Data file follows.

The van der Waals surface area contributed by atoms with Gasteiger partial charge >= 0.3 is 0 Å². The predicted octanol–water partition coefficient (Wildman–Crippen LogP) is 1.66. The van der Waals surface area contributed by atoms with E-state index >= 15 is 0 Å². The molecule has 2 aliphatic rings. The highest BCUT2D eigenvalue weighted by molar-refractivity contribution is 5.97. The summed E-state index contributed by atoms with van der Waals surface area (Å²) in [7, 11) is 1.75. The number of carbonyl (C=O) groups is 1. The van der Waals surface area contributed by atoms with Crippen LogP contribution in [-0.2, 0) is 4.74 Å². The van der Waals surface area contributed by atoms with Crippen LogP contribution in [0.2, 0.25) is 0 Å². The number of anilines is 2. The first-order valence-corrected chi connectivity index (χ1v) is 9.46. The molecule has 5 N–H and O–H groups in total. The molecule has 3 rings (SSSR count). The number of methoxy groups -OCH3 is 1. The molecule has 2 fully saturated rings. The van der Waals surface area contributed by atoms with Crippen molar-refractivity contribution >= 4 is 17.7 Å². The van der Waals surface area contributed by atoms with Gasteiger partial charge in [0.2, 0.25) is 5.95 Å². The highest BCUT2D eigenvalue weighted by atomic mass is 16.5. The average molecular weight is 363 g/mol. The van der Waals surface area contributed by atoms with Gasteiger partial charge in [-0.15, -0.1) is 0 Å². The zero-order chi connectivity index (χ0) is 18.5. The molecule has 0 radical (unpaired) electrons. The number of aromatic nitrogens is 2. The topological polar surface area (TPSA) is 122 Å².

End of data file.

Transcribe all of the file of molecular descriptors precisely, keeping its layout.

The van der Waals surface area contributed by atoms with Gasteiger partial charge >= 0.3 is 0 Å². The predicted octanol–water partition coefficient (Wildman–Crippen LogP) is 1.66. The van der Waals surface area contributed by atoms with E-state index >= 15 is 0 Å². The molecule has 2 aliphatic rings. The highest BCUT2D eigenvalue weighted by molar-refractivity contribution is 5.97. The summed E-state index contributed by atoms with van der Waals surface area (Å²) in [7, 11) is 1.75. The number of carbonyl (C=O) groups is 1. The van der Waals surface area contributed by atoms with Crippen LogP contribution in [-0.2, 0) is 4.74 Å². The van der Waals surface area contributed by atoms with Crippen LogP contribution in [0.2, 0.25) is 0 Å². The number of anilines is 2. The first-order valence-corrected chi connectivity index (χ1v) is 9.46. The molecule has 5 N–H and O–H groups in total. The molecule has 3 rings (SSSR count). The number of methoxy groups -OCH3 is 1. The molecule has 2 fully saturated rings. The van der Waals surface area contributed by atoms with Crippen molar-refractivity contribution >= 4 is 17.7 Å². The van der Waals surface area contributed by atoms with Gasteiger partial charge in [0.2, 0.25) is 5.95 Å². The highest BCUT2D eigenvalue weighted by atomic mass is 16.5. The average molecular weight is 363 g/mol. The van der Waals surface area contributed by atoms with Gasteiger partial charge in [-0.15, -0.1) is 0 Å². The zero-order chi connectivity index (χ0) is 18.5. The molecule has 0 radical (unpaired) electrons. The number of aromatic nitrogens is 2. The topological polar surface area (TPSA) is 122 Å².